In addition to financial planning, this is a good time to take into consideration legal matters related to the aging process. You may want to make sure your parent’s important legal documents, such as a will, power of attorney, and healthcare proxy, are in place and up to date. These documents can help to ensure that your parents’ wishes are respected in the event that they are unable to make decisions for themselves.
Staying informed and planning ahead can relieve a lot of anxiety during a health crisis or unfortunate death.
Ultimately, all of these processes will help your aging parents remain independent for as long as possible, and help you be prepared to make appropriate decisions with or for your aging parents if it becomes necessary to access professional home care services or utilize an assisted living facility or nursing home.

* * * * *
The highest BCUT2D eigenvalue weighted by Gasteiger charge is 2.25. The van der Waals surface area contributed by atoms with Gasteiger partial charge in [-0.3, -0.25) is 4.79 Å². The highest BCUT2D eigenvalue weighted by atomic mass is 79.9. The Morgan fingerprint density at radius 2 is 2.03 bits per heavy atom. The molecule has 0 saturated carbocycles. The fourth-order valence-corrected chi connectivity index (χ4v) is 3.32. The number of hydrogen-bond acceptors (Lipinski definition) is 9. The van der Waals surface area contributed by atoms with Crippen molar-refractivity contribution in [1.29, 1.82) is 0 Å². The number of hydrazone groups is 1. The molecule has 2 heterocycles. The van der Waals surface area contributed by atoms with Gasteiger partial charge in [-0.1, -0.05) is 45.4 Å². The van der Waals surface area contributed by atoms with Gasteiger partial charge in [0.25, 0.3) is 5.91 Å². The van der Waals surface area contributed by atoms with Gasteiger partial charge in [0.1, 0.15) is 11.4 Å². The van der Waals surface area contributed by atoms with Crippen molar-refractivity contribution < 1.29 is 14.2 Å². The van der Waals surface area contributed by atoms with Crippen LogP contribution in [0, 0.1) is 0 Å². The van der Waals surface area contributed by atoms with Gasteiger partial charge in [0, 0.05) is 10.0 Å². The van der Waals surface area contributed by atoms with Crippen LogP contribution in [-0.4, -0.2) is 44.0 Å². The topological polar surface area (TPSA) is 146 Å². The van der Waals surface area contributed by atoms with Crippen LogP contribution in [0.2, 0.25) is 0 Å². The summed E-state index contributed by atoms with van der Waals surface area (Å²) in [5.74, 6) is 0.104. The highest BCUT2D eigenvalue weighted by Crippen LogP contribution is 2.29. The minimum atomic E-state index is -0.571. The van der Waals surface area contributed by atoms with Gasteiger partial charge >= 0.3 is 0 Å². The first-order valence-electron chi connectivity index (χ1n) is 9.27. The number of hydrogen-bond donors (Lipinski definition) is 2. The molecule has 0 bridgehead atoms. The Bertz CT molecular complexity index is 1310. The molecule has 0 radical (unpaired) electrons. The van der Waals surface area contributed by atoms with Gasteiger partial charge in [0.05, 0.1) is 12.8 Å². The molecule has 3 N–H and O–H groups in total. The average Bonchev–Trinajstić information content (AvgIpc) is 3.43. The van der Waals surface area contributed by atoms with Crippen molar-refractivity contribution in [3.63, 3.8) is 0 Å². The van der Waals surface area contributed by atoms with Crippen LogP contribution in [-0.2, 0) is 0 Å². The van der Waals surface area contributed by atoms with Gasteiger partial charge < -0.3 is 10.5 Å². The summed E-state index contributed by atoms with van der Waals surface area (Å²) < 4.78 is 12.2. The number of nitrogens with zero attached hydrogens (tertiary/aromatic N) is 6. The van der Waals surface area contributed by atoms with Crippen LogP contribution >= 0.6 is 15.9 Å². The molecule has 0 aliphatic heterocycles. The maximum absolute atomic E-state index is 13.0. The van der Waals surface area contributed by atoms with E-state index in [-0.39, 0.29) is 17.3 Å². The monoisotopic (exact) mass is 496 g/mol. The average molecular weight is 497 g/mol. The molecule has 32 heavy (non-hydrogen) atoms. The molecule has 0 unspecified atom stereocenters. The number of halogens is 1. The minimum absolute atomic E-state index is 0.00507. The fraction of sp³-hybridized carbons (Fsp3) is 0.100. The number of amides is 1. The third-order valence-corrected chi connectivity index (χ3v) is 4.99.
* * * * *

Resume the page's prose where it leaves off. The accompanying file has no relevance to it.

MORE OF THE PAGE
Unfortunately, there are no easy answers for when aging parents expect too much. However, being knowledgable, informed, patient, and compassionate will help.
Plus, remember that everyone will benefit from using effective and open communication during these difficult times. Getting old and caregiving are two challenging aspects of life:)
Final Thoughts: When Aging Parents Expect Too Much
Managing expectations with aging parents can certainly be a challenging but necessary task for adult children. However, by staying informed, communicating effectively, setting boundaries, and seeking outside help when necessary, it is possible to maintain a healthy and fulfilling relationship with your aging parents while also ensuring their needs are met.
Each family situation is unique and requires flexibility, empathy, and patience. You will want to maintain positive family dynamics during these sensitive times.
Remember that the time may come when you need to seek help and support with your aging parents, especially if they have been quite demanding of your time and attention. Your mental health and wellbeing might depend on it. Their health and safety might depend on it.
With these tips in mind, you can navigate the complexities of caring for your aging parents — even if they expect too much — while preserving your own well-being.
Love to ALL! ~ Susan